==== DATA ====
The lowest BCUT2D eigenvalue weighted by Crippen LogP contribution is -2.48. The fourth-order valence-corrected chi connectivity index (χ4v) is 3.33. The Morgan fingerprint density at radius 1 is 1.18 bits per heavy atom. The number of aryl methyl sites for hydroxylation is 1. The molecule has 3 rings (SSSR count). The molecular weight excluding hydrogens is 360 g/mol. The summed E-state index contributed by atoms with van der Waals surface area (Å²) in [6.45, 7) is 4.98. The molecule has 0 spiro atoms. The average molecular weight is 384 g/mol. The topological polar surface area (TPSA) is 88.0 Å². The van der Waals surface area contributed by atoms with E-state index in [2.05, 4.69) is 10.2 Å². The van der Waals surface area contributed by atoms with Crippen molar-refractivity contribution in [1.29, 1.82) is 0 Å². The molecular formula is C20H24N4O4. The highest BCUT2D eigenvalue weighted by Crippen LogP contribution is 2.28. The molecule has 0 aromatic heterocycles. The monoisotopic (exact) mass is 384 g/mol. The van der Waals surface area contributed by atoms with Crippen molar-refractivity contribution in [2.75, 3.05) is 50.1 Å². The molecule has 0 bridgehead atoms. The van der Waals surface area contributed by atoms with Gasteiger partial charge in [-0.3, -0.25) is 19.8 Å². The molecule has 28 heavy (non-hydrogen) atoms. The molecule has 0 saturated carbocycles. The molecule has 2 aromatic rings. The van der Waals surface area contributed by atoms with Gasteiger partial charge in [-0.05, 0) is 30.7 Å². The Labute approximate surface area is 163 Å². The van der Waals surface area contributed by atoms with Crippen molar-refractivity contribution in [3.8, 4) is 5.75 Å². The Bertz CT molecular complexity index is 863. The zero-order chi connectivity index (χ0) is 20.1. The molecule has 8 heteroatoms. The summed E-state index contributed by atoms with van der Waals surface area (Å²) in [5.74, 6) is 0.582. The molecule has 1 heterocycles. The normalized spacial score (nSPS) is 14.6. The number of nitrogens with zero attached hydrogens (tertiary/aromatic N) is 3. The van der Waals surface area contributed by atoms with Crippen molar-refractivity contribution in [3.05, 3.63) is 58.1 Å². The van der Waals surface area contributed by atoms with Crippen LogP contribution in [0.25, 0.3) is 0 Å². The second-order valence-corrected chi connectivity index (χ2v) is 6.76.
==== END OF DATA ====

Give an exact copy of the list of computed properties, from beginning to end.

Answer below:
The lowest BCUT2D eigenvalue weighted by Crippen LogP contribution is -2.48. The fourth-order valence-corrected chi connectivity index (χ4v) is 3.33. The Morgan fingerprint density at radius 1 is 1.18 bits per heavy atom. The number of aryl methyl sites for hydroxylation is 1. The molecule has 3 rings (SSSR count). The molecular weight excluding hydrogens is 360 g/mol. The summed E-state index contributed by atoms with van der Waals surface area (Å²) in [6.45, 7) is 4.98. The molecule has 0 spiro atoms. The average molecular weight is 384 g/mol. The topological polar surface area (TPSA) is 88.0 Å². The van der Waals surface area contributed by atoms with E-state index in [2.05, 4.69) is 10.2 Å². The van der Waals surface area contributed by atoms with Crippen molar-refractivity contribution in [1.29, 1.82) is 0 Å². The molecular formula is C20H24N4O4. The highest BCUT2D eigenvalue weighted by Crippen LogP contribution is 2.28. The molecule has 0 aromatic heterocycles. The monoisotopic (exact) mass is 384 g/mol. The van der Waals surface area contributed by atoms with Crippen molar-refractivity contribution in [2.75, 3.05) is 50.1 Å². The molecule has 0 bridgehead atoms. The van der Waals surface area contributed by atoms with Gasteiger partial charge in [-0.3, -0.25) is 19.8 Å². The molecule has 28 heavy (non-hydrogen) atoms. The molecule has 0 saturated carbocycles. The molecule has 2 aromatic rings. The van der Waals surface area contributed by atoms with Gasteiger partial charge in [-0.05, 0) is 30.7 Å². The Labute approximate surface area is 163 Å². The van der Waals surface area contributed by atoms with Crippen molar-refractivity contribution in [3.8, 4) is 5.75 Å². The Bertz CT molecular complexity index is 863. The zero-order chi connectivity index (χ0) is 20.1. The molecule has 8 heteroatoms. The summed E-state index contributed by atoms with van der Waals surface area (Å²) in [5.74, 6) is 0.582. The molecule has 1 heterocycles. The normalized spacial score (nSPS) is 14.6. The number of nitrogens with zero attached hydrogens (tertiary/aromatic N) is 3. The van der Waals surface area contributed by atoms with Crippen molar-refractivity contribution in [3.05, 3.63) is 58.1 Å². The van der Waals surface area contributed by atoms with Crippen LogP contribution in [0.25, 0.3) is 0 Å². The second-order valence-corrected chi connectivity index (χ2v) is 6.76.